“Everything looks like a failure in the middle. Everyone loves inspiring beginnings and happy endings; it is just the middles that involve hard work.”
– Rosabeth Moss Kanter, Harvard Business Review 2009
Back in March, we thought we needed to hunker down for a few weeks or maybe even a few months to let the threat of a virus pass. But now that we have tipped past the Fourth of July and fall is staring us in the face, we realize that this pandemic is going to stretch into the foreseeable future. Suddenly we realize we are in the middle. And it feels like a mess. Will school start? Will I have health insurance? Will we be able to spend the holidays with our families?
Professor Kanter taught in the business school but she began her career as a sociologist studying communities such as the Amana, Shakers and Oneida and she discovered that those communities that succeeded had certain values or qualities like sacrifice, communion, transcendence. In her article written in the wake of the 2008 economic crises, she wrote that “Problems tempt people to give up…But stop the effort too soon and by definition it is a failure.”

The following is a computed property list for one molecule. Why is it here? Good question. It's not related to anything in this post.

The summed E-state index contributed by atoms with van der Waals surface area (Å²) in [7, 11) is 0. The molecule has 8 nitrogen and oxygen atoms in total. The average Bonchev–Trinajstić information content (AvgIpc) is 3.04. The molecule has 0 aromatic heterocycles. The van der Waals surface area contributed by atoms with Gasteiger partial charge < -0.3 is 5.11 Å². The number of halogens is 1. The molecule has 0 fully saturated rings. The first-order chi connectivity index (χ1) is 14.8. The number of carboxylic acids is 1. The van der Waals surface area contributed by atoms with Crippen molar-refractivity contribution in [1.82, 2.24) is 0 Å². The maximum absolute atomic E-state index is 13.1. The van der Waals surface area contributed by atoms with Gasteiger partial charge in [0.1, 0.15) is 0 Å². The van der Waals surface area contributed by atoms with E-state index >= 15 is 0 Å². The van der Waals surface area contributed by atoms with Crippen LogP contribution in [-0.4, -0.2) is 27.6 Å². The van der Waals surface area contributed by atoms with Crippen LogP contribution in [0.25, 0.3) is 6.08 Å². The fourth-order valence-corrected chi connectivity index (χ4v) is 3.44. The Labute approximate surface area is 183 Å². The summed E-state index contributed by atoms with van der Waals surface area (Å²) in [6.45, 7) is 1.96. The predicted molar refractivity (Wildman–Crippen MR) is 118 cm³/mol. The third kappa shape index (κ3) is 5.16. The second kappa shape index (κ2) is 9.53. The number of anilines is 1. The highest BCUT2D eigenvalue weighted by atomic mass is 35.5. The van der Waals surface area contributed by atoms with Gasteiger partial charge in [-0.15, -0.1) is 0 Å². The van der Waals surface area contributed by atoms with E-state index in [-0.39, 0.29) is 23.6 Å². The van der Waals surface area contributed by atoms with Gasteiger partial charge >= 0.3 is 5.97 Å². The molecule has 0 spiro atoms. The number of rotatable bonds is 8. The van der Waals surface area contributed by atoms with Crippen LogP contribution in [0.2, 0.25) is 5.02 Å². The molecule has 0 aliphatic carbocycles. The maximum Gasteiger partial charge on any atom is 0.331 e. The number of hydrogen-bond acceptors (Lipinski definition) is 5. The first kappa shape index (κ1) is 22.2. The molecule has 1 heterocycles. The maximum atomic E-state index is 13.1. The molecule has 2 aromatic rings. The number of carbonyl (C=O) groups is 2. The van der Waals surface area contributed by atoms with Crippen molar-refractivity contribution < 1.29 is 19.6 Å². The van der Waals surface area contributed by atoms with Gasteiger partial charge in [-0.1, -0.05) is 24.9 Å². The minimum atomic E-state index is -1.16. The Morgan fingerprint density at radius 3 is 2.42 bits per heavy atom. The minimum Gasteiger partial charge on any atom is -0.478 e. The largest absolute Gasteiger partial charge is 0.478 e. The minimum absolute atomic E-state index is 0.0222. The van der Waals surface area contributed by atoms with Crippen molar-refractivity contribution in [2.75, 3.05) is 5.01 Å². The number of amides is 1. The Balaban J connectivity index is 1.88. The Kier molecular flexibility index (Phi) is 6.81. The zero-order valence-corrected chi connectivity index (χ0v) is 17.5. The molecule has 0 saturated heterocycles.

Her words remind me so much of the words of scripture. On almost every page of scripture, someone or a group of folks are in the middle of a mess. Jacob, Joseph, Moses, Sarah, Ruth in the Old Testament faced tremendous hurdles in finding the wisdom and courage to do the hard work in the middle of societal problems and to hold on tight to God’s strength and love. The drama repeats in the New Testament with Jesus, his disciples and Paul and those who led the early Christian movement. People of faith have long experienced what the Harvard Business mind suggests, “Those who master change persevere and persist.”
In the book of Joshua, God’s people find themselves once again in the middle of what looks like a failure and they are instructed. “Choose this day whom you will serve.” They are invited to persist in the way of love and to persevere in serving God.
Grace and Peace,